I heard that milkweed attracts Monarch butterflies. I heard that. I don't know. Monarchs are native where I live. They're endemic. Also, they're endangered. I heard that too. I don't know. It seems right. It seems like there used to be more butterflies.
So I plant milkweed in my garden. It's not like I have a longstanding interest in monarchs, or butterflies in general. It strikes me as sad. There’s a melancholy, thinking of endangered butterflies. Everything feels endangered lately. I feel endangered. Everyone feels it. Monarchs don’t know they are in danger. They can’t imagine their own extinction.
I'm curious how they earned a royal title. King Cobra, Tyrannosaurus Rex, Monarch Butterfly. It gives them a symbolic, almost mythical quality, more so than other kinds of butterflies, I think. I don't know. I can't really name any other kind of butterfly. I suppose the metaphor of transformation and rebirth applies generally across all butterfly species. A caterpillar—basically a worm—wraps itself in a cocoon somehow and sleeps in suspended animation, while nature transforms it into a new and previously unimaginable organism. It no longer crawls on the ground. It takes to the air.
And don't we want this for ourselves? I want this to be me. I want to believe that after this cocoon—the pandemic turned everything upside down, forced us into cocoons, our homes, our little tribes, even our own minds are cocoons. And I want to believe in a transformation, an emergence after the suspended animation. The caterpillar can’t imagine what will come out of the chrysalis. Neither can we.
Years ago, I visited the nature preserve at Ellwood Mesa, North of Santa Barbara: two or three hundred acres of coastal bluffs and eucalyptus forest, adjacent to Pacific, where monarchs breed and from which they migrate to Mexico. I was there in January, by chance on a day of hatching. I think it’s hatching. I don’t know. I saw one monarch, then another, then a third. I looked up and there were so many butterflies in the sky they blocked out the sun. A swarm or a murmuration or a kaleidoscope of butterflies that was altogether unimaginable. Thousands and thousands. I never forgot that. You never forget something like that.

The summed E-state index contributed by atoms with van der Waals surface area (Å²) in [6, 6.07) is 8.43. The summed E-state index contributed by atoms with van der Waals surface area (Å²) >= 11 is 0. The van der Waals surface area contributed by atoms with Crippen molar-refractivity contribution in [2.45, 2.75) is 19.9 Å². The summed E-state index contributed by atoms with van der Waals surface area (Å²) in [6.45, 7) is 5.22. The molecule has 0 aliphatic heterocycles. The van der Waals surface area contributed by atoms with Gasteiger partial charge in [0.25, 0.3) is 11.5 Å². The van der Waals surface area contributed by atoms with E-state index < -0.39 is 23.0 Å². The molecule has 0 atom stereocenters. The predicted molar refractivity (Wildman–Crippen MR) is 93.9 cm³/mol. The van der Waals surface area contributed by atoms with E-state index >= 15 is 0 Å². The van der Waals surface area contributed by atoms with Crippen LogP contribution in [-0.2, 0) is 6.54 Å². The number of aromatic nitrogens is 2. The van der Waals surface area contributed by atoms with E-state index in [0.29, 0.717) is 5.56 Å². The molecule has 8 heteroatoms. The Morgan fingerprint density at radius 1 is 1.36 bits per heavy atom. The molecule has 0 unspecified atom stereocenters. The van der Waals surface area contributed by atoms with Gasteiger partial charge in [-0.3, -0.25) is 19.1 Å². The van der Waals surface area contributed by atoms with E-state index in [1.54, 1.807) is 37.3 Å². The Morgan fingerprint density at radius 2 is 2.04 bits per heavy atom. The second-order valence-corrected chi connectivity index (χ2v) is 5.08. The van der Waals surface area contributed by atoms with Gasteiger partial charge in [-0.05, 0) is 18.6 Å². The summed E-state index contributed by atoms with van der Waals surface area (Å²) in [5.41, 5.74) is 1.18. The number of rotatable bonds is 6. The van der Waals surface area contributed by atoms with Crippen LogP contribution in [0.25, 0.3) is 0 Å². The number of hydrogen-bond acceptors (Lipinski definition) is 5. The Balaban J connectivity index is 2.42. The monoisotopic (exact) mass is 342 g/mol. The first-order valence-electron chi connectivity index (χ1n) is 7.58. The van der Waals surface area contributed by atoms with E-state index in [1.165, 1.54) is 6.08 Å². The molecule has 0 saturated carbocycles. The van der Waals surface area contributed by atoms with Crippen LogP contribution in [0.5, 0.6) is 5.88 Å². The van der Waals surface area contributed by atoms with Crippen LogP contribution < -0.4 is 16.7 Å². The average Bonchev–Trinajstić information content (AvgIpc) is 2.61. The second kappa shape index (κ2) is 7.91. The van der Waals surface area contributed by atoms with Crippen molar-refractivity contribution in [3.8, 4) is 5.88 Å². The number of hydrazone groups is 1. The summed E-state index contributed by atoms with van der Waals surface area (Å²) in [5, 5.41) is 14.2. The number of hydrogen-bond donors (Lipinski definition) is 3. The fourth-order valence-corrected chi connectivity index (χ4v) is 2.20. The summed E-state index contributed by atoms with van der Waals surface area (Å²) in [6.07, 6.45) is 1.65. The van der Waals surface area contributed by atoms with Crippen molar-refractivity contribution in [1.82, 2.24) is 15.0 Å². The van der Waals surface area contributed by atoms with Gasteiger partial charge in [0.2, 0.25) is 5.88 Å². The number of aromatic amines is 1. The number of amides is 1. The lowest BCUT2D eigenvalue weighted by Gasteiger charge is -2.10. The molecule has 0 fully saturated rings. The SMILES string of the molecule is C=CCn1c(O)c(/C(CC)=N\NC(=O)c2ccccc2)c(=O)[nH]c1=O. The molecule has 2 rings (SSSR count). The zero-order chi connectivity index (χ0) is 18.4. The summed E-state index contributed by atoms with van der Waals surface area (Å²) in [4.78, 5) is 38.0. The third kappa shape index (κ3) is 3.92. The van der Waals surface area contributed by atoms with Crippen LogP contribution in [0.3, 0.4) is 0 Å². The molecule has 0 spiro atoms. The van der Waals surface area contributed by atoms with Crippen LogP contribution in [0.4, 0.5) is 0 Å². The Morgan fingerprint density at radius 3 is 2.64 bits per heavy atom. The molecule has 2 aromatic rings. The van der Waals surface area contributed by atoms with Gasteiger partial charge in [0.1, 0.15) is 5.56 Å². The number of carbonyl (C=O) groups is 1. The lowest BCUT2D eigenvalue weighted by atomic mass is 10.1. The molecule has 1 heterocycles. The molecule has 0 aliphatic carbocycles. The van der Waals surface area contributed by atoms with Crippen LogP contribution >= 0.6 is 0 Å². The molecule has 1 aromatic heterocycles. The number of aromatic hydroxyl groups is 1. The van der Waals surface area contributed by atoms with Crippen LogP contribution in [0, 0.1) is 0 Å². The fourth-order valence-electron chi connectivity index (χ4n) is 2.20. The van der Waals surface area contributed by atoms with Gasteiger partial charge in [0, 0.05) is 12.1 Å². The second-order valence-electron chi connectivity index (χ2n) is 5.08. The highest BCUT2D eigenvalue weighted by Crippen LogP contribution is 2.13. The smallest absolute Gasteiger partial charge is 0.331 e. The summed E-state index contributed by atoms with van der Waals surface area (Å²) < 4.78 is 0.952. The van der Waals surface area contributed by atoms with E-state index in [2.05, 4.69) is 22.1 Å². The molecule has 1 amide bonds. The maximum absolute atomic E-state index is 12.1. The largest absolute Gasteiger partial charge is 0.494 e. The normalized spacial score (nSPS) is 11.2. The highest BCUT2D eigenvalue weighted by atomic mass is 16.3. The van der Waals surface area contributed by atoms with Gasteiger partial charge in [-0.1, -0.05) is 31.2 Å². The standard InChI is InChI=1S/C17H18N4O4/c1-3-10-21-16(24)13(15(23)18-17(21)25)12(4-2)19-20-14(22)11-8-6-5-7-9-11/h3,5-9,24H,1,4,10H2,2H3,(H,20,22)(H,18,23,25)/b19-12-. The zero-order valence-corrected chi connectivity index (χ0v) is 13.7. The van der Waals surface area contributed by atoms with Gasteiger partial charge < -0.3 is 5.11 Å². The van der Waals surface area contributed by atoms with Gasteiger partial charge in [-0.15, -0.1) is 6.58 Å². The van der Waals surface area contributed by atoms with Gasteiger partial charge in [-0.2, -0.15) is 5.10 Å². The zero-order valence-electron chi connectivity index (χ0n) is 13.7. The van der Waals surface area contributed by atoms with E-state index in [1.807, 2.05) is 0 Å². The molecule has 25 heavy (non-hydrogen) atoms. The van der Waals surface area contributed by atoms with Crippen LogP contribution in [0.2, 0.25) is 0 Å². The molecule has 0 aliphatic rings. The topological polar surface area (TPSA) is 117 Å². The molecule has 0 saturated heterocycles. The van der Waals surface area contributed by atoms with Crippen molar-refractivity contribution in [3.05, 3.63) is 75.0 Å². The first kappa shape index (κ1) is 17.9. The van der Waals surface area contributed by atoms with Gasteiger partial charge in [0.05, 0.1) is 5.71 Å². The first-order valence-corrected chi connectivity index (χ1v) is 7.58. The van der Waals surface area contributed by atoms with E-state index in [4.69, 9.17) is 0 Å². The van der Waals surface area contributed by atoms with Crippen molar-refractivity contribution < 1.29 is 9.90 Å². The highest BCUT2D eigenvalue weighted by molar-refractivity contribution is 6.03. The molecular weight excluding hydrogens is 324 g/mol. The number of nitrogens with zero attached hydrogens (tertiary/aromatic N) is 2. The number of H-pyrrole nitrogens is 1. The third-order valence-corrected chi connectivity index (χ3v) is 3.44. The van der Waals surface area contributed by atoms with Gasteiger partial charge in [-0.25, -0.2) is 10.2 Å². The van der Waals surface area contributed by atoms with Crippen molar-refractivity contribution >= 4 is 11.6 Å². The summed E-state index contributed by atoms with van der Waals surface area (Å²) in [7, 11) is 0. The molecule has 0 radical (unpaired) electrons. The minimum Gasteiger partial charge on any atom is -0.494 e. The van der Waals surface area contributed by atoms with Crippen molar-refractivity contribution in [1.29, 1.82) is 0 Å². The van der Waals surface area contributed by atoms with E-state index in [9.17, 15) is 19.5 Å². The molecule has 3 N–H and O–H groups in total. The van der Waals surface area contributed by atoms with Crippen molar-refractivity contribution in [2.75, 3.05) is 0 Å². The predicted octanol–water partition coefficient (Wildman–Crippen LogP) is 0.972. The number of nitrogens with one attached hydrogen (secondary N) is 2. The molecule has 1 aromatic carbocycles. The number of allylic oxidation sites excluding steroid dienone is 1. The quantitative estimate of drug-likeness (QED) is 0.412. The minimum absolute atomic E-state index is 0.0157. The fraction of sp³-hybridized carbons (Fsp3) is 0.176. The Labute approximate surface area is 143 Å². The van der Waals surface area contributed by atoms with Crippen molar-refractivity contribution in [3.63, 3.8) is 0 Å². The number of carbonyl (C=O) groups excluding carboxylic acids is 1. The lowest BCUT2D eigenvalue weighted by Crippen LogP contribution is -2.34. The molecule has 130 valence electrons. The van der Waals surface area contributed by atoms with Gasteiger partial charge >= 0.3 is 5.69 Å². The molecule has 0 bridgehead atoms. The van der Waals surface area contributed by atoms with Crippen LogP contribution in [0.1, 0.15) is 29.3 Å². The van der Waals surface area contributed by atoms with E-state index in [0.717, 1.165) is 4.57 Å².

I plant milkweed in my garden, 30 years later, during the quarantine. I do not see a single butterfly. Then one day there are caterpillars, eight of them, black and yellow-green, fat little worms, eating the milkweed, chomping it to the stem. How long have they been here? How did I miss it? Monarchs flew in and laid eggs. This is promise. It’s more than bugs on my patio. This is something that means something. I need something that means something right now.
I become a caterpillar whisperer. I watch them day and night. Their patterns of eating, sleeping, movement, social interaction, or what I think is social interaction. I don’t know. I visit every nursery and garden store in the city. I compare milkweed varieties. The leaves of the locally native plants are fine and light. The leaves of tropical and Mexican milkweed are sturdy and dense. Soon there are more baby caterpillars. I coax the little ones onto the local milkweed and the adults onto the larger plants. I buy more plants to sustain the food supply for these voracious insects. I count them several times a day, eleven now, terrified of losing one to the crows or seagulls. Should I build a screen enclosure around the garden to keep out predators? Shouldn’t I do everything I can to ensure they survive? Wouldn’t I want someone to do that for me?